Women in technology make up only about 24% of the jobs in the U.S.1 As a woman in information technology (IT), Norwalk Community College alumna Elizabeth Avery definitely realized she was a minority in her classes.“I was very aware of the fact that I was one of the only women in my computer classes,” she said.
Despite the gender gap, her hard work and perseverance have paid off and she has found a fulfilling career in IT.
Avery currently works for a small e-commerce company and loves it. “My work is unusual in that it is overarching,” said Avery. “I am involved in every system in the company, from programming the website, to overseeing the proprietary order and warehousing management systems.”
Avery actually began her academic career thinking she would go down a different path after earning a degree in Art History. But finding little success with jobs in the art world, she became frustrated with the limited career options. Realizing that computer technology offered more opportunities, she decided to look into it. “I was always interested in math and science in school and pretty good at math,” she explained.
Avery chose Norwalk Community College to get her start in an IT career, taking a couple of classes at a time. She found the experience rewarding. “I wouldn’t have a career in IT if I didn’t go to NCC,” said Avery.
“I got a really good foundation that I could work from, plus a network of teachers that encouraged me and provided opportunities to get involved in networking.”
One of those opportunities was taking part in coding challenges hosted by the Connecticut Technology Council to test her newfound computer skills.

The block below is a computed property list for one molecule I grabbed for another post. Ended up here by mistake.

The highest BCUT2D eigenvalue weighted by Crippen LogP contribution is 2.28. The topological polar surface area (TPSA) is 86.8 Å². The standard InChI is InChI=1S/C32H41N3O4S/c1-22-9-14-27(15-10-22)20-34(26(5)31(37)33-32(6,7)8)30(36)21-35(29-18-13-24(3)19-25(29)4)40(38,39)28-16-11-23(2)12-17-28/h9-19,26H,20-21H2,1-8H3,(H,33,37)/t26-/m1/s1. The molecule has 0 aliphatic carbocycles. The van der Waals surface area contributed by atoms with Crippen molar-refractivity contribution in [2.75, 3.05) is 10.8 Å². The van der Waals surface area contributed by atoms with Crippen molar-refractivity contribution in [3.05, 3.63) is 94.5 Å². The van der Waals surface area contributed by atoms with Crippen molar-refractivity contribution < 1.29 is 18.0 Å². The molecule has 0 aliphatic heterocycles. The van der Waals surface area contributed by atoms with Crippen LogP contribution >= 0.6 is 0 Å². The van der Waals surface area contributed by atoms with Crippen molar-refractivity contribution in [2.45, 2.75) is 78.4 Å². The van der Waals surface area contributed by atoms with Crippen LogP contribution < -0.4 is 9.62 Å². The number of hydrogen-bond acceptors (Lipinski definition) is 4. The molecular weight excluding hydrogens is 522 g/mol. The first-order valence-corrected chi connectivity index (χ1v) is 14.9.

Women in technology, like Grace Hopper, a pioneer of computer programming, helped create computer software as we know it. Avery encourages women who are good at math and science to stick with it and consider IT. “In the computer science field there are so many areas where you can contribute and many places where you can match your interests,” she said. “It’s such a big part of our everyday lives that you’re sure to find something out there interesting to work on.”
Her best advice to all the future young women in technology: “Don’t be afraid to take risks and chances. If you don’t try at all, you’ll have 100% chance of failure.”
Norwalk Community College
Norwalk Community College’s Computer Science Department provides students with an Associate of Science degree in Computer Science or Computer Security. This degree prepares students for a career in a variety of positions. In addition, students can take courses for a Certificate in Networking, Relational Database Development, Smartphone App Development and Web Development. For more information or to speak to a counselor, call the Admissions Office at (203) 857-6800.
1 U.S. Department of Commerce Economics and Statistics Administration, 2017